Leiden University shows its face on 3 October
Leiden University celebrated the Relief of Leiden with the 3 October University. This year the University also took part in the festive parade, to promote 444.
444 stands for Leiden University's 444-year existence. The University usually celebrates every 5-year anniversary, but 444 was too good a number to let it pass by. We are therefore going to celebrate 444 years in 2019 instead of 445 years in 2020. To make our intentions known, a delegation from the University played a prominent part in the 3 October parade.
The 3 October University
Lisa Bloemberg and Sophie Verhoeven are both interested in drug development. Only Lisa decided to study Biomedical Sciences and Sophie BioPharmaceutical Sciences. Lisa did an internship with PhD student Parasitology Leonard Pelgrom who gave the lecture. And Sophie was keen to go along.
The Parasitology Department of Medicine/LUMC is investigating whether parasites, especially worms, can make people healthier. How would that work? Insulin converts sugar into energy. People with diabetes have too high a sugar level in their blood. The body does produce insulin but the organs and cells no longer react sufficiently to it; the body is less sensitive to it. When you are overweight, inflammatory reactions occur in the fat cells that slow down the reaction to insulin, making it impossible for them to do their job properly. The excess sugar remains in the blood which has harmful effects on blood vessels and nerves.
Worms in the body - usually considered a combatable infection - want to stay there. They secrete a substance that prevents the immune system from making short work of them. This also reduces the inflammations in the fatty tissue and increases the sensitivity to insulin. Should fat people eat worms then? Uh, not necessarily. The parasitologists are now trying to find out which precise substances in the worm are responsible for the positive effect. If they can be imitated and put in a tablet, it will not be necessary to eat live worms.
Lisa learned a lot from Leonard during her internship, she says. And what did she investigate herself? That is really too complicated to explain quickly.... Maybe one day in a 3 October lecture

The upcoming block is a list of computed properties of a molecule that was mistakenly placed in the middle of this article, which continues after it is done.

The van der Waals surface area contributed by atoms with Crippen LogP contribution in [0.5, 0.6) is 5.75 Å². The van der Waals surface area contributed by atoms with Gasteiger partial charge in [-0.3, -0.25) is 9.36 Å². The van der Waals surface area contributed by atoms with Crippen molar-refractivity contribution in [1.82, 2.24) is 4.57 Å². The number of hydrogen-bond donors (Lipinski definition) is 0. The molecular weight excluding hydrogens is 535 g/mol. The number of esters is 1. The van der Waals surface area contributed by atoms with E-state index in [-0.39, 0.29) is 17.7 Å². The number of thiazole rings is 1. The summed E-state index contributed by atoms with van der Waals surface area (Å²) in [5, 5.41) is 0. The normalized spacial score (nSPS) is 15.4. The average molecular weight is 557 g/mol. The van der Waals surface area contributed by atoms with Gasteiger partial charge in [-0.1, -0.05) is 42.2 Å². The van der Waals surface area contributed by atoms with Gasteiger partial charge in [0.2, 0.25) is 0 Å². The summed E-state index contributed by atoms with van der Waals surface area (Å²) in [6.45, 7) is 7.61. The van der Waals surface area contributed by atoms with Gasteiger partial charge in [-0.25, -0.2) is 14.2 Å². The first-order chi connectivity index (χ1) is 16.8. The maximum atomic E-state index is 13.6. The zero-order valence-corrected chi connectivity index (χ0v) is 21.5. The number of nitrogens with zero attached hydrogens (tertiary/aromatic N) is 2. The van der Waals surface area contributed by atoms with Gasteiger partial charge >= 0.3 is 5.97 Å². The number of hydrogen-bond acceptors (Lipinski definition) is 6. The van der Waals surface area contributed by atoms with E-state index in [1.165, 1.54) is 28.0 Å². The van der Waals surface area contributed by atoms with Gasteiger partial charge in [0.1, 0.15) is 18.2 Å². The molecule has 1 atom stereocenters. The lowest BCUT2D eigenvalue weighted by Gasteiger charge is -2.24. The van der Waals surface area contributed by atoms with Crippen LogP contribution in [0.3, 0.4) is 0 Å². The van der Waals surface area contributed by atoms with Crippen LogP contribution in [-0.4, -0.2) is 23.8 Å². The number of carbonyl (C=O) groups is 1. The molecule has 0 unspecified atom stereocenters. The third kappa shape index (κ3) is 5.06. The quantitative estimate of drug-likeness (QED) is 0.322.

Peter van der Meer and Suzanne van der Meer-Van der Laan grew up in Leiden and both studied chemistry here. ' The chemistry must have been good, then,' is a joke they have probably heard thousands of times already. They came to listen to the lecture by chemist Marc Koper. He talked about preserving energy and renewable energy, and about hydrogen batteries that may well become the energy source of the future.
Peter and Suzanne feel, not surprisingly, connected to both the university and the city. That is why they can be found in the Van der Werfpark. They like to participate in the traditional 3 October festivities such as herring and white bread. Peter is not to be missed in his special 3 October jersey. That's why he was photographed by the university photographer last year. But yes, that jersey is still special to him.
Sascha van den Bosch is thirteen. Wouldn't she rather be at the parade and was she taken to science activities by her parents? She wants both, Sascha says, and the nice thing is that she can do that too, first a lecture and then the parade. Sascha is at the Teylingen College in Oegstgeest, and her favouritge subject is history. Her mother could choose from the three lectures and probably did so with one eye on Sascha.
Ariadne Schmidt holds the Magdalena Moons Chair as Professor of History of Leiden City Culture. Magdalena is said to have persuaded her Spanish lover and local commander Valdez in 1574 to wait one day before storming the city of Leiden. The dikes in the area were penetrated, causing the water to rise and the Spaniards to flee. Schmidt's lecture was about the women in the early modern Dutch city. They do not appear in the history books, but they were there. In fact, in large numbers: because of the large-scale shipping industry and the high death aate among marinerss it caused,cities has around 133 women for every 100 men. And they contributed greatly to the economy, especially in the sale of fish and meat products. The most important lesson Sascha learned is that there is more to history than the school books say!
Text: Corine Hendriks
Photos: Eelkje Colmjon (3 October University) and Sean van der Steen
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